In this episode, we look at…
- the importance of women when they are named in the Bible
- how “compliments” can be laced with racism
- how queer people have used humor, campiness, and covert language to survive (and parallels to the story here)
- God working in the margins
- this story isn’t about the Israelites “transforming” Egypt and making them more accepting… it’s about the Israelites getting out! God is with the Israelites, not with Egypt (and how the same applies to LGBTQ people)
- the Israelites were a pain the ass and that’s what changed Pharaoh’s mind
- Bayard Rustin: “We need, in every community, a group of angelic troublemakers”
- it’s OK to offend your oppressors
- how you can learn to queer the Bible with our online course Reading Queerly, which is available inside of Sanctuary Collective
Now a new king came to power in Egypt who didn’t know Joseph. He said to his people, “The Israelite people are now larger in number and stronger than we are. Come on, let’s be smart and deal with them. Otherwise, they will only grow in number. And if war breaks out, they will join our enemies, fight against us, and then escape from the land.” As a result, the Egyptians put foremen of forced work gangs over the Israelites to harass them with hard work. They had to build storage cities named Pithom and Rameses for Pharaoh. But the more they were oppressed, the more they grew and spread, so much so that the Egyptians started to look at the Israelites with disgust and dread. So the Egyptians enslaved the Israelites. They made their lives miserable with hard labor, making mortar and bricks, doing field work, and by forcing them to do all kinds of other cruel work.
The king of Egypt spoke to two Hebrew midwives named Shiphrah and Puah: “When you are helping the Hebrew women give birth and you see the baby being born, if it’s a boy, kill him. But if it’s a girl, you can let her live.” Now the two midwives respected God so they didn’t obey the Egyptian king’s order. Instead, they let the baby boys live.
So the king of Egypt called the two midwives and said to them, “Why are you doing this? Why are you letting the baby boys live?”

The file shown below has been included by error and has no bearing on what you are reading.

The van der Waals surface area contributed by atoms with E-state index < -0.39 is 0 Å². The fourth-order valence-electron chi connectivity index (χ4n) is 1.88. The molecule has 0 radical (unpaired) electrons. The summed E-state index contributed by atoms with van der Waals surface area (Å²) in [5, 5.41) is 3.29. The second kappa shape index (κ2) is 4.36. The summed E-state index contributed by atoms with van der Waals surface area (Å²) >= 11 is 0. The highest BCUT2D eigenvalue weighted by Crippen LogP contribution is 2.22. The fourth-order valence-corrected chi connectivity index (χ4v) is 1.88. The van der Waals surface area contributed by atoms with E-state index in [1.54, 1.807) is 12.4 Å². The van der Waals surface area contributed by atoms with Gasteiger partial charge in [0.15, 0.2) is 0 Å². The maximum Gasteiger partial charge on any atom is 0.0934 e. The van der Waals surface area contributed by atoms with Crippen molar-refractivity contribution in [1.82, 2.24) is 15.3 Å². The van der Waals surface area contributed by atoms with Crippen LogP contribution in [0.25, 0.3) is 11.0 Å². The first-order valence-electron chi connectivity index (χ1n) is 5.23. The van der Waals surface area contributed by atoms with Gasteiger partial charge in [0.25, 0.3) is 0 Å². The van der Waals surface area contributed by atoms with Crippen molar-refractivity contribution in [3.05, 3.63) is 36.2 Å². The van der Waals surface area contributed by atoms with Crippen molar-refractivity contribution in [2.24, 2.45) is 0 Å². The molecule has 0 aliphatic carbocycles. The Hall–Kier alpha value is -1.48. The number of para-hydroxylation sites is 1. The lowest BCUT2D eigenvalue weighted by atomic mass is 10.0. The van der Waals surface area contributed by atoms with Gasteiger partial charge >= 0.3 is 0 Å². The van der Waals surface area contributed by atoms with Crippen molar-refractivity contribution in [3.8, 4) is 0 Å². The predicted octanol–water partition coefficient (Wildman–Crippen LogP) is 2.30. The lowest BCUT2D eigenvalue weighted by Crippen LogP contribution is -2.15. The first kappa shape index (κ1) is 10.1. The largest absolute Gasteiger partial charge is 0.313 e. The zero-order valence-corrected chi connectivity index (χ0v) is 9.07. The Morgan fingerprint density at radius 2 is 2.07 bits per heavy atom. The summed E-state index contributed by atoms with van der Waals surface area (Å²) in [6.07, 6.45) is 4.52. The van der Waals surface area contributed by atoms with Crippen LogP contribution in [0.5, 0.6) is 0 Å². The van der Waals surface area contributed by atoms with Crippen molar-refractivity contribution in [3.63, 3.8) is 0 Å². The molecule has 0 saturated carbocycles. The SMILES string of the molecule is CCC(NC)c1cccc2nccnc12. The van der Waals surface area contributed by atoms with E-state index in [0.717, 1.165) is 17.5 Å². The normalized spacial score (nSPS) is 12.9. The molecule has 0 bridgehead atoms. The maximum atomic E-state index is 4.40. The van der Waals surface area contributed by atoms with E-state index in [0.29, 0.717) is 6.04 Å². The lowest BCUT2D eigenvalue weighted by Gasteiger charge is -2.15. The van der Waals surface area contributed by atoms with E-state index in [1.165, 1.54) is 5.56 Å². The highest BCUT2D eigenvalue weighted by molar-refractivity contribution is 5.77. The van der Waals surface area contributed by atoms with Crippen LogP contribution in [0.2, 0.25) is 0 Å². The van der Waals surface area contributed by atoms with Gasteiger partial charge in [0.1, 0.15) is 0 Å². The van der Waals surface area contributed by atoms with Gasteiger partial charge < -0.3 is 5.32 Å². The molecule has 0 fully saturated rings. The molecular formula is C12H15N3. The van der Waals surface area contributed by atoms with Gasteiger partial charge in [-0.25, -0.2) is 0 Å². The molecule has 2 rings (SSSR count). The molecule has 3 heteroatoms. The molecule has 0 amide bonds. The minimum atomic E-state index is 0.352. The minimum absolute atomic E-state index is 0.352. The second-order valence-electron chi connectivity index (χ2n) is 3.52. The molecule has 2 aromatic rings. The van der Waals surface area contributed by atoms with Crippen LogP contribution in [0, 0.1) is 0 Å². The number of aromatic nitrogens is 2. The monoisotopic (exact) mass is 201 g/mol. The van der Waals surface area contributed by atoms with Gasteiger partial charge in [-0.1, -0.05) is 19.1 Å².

The two midwives said to Pharaoh, “Because Hebrew women aren’t like Egyptian women. They’re much stronger and give birth before any midwives can get to them.” So God treated the midwives well, and the people kept on multiplying and became very strong. And because the midwives respected God, God gave them households of their own.
Then Pharaoh gave an order to all his people: “Throw every baby boy born to the Hebrews into the Nile River, but you can let all the girls live.”
Now a man from Levi’s household married a Levite woman. The woman became pregnant and gave birth to a son. She saw that the baby was healthy and beautiful, so she hid him for three months. When she couldn’t hide him any longer, she took a reed basket and sealed it up with black tar. She put the child in the basket and set the basket among the reeds at the riverbank. The baby’s older sister stood watch nearby to see what would happen to him.
Pharaoh’s daughter came down to bathe in the river, while her women servants walked along beside the river. She saw the basket among the reeds, and she sent one of her servants to bring it to her. When she opened it, she saw the child. The boy was crying, and she felt sorry for him. She said, “This must be one of the Hebrews’ children.”
Then the baby’s sister said to Pharaoh’s daughter, “Would you like me to go and find one of the Hebrew women to nurse the child for you?”
Pharaoh’s daughter agreed, “Yes, do that.” So the girl went and called the child’s mother. Pharaoh’s daughter said to her, “Take this child and nurse it for me, and I’ll pay you for your work.” So the woman took the child and nursed it. 10 After the child had grown up, she brought him back to Pharaoh’s daughter, who adopted him as her son. She named him Moses, “because,” she said, “I pulled him out of the water.”
Photo by Adolfo Lujan
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